After finishing my latest read on Sunday, I knew that there was only one option for my Throwback Thursday film this week. I can’t remember exactly how old I was when I watched View From the Top but it must be about 15 years. It was one of those late nights at my friend’s house. I’m not sure why we picked it but it was an experience that I never forgot. Seriously, Gwyenth Paltrow in her purple and orange uniform, shiny purple boots, and massive hair are really difficult to get out of your head. Although, after reading Ayoade’s fantastic analysis, it does worry me that I’m tackling this film too. There is no way I’ll be as shrewd or as funny as he is. I should have done something else. Watched Airplane or something. Maybe a different Gwyenth Paltrow film? Sliding Doors? He does mention Sliding Doors in the book too. Although, I have a bit of a soft spot for that film and I wouldn’t want to have to admit it’s rubbish.
It’s difficult to imagine View From the Top being made today. It’s difficult to imagine it being made when it was but apparently, somebody thought it was a winner. The film was initially held back because it was scheduled to be released at Christmas 2001. In light of the September 11th terrorist attacks, it was put off until 2003. I guess nobody thought that a shitty comedy set on a load of planes wasn’t what America needed to help them get over the events of 9/11. Who knows why? You would have thought that the story of a young woman trying to get away from her dull town and becoming the best flight attendant she can. It’s a feel-good story anyone can get behind.
This film has it all. Studying, romance, friendship, deceit, misogyny, planes. It’s amazing that it could all be fit into one 87 minute long film. But, thankfully, the editing takes away any pesky narrative development and only leaves us with the bare bones of a plot. Director Bruno Barreto doesn’t make the silly mistake that others might and dwell on the story. He knows that we everyone watching this can see where this is going. Might as well make every scene as short as possible and make as many huge jumps forward as possible. Context? Who the fuck needs context.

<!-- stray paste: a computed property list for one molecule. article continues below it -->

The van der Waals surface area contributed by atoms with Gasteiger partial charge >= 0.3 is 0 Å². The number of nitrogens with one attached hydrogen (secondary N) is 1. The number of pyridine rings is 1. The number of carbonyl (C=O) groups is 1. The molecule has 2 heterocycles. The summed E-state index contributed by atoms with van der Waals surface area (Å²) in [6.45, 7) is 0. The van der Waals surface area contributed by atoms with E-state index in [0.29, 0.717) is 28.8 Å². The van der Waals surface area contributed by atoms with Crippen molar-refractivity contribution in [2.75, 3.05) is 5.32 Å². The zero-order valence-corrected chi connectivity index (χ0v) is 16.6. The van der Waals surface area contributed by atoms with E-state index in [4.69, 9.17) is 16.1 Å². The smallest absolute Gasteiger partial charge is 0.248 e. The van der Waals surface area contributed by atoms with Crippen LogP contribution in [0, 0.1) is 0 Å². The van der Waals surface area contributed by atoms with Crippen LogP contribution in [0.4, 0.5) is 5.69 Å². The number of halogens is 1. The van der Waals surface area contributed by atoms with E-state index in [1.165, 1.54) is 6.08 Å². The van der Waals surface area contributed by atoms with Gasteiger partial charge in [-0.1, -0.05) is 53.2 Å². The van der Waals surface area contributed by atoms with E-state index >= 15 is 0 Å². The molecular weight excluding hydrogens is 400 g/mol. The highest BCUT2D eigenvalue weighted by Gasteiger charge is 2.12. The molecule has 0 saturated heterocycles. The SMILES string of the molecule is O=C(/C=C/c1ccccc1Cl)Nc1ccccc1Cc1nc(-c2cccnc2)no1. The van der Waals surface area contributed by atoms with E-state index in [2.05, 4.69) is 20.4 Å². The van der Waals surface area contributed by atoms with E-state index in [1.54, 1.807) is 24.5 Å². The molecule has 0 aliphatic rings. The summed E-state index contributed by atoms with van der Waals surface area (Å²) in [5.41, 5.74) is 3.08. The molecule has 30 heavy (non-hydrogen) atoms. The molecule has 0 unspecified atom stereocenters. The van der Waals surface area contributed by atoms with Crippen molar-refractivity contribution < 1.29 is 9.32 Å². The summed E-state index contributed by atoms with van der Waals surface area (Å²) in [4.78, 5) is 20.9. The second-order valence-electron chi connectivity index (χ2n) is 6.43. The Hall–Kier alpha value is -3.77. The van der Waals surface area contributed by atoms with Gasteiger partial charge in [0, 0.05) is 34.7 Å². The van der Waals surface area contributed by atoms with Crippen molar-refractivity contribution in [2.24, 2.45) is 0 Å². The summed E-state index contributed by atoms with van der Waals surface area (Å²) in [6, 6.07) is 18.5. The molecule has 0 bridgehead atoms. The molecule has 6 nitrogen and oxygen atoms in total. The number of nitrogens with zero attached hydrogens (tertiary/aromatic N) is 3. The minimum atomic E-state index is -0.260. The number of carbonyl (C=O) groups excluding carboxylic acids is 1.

This film certainly isn’t a long haul flight. More Royalty Express. You’re not getting the choice or caviar and champagne here. It’s cheese or bologna all the way. Thankfully, it is a short flight so you don’t have to worry about cabin fever setting in. From what we’re shown in this film, it really doesn’t take that long to go from your first job as a flight attendant to being the best of the best. All you really need to do is befriend a celebrity. Also, are we really supposed to believe that an ex-flight attendant got a book deal that becomes that huge? Even back in 2000, people didn’t have that much love for flying. Yet this film talks as if it’s still the height of sophistication. It’s just a disgusting celebration of commercialism. First-class is all that matters. Money matters.
I always knew this film was bad but it was tough going back. There are no real positives to this film. Not even the romance between Paltrow’s character and Mark Ruffalo’s nice guy isn’t that great. I understand that you don’t have to like people to enjoy a film but there have to be some high points. It can’t all just be Mike Myers reusing that one gag where he has to turn his whole head to read something. This film relies on Gwyneth Paltrow’s massive hair to get by. I don’t really want to talk about this film any more because it makes me so angry and sad. So, biggest takeaways here: Gwyneth Paltrow doesn’t understand comedy; Mark Ruffalo is doing something weird with his mouth for this entire film; people should stop giving Mike Myers free rein to do whatever he wants; and fashion really wasn’t great in the early 2000s.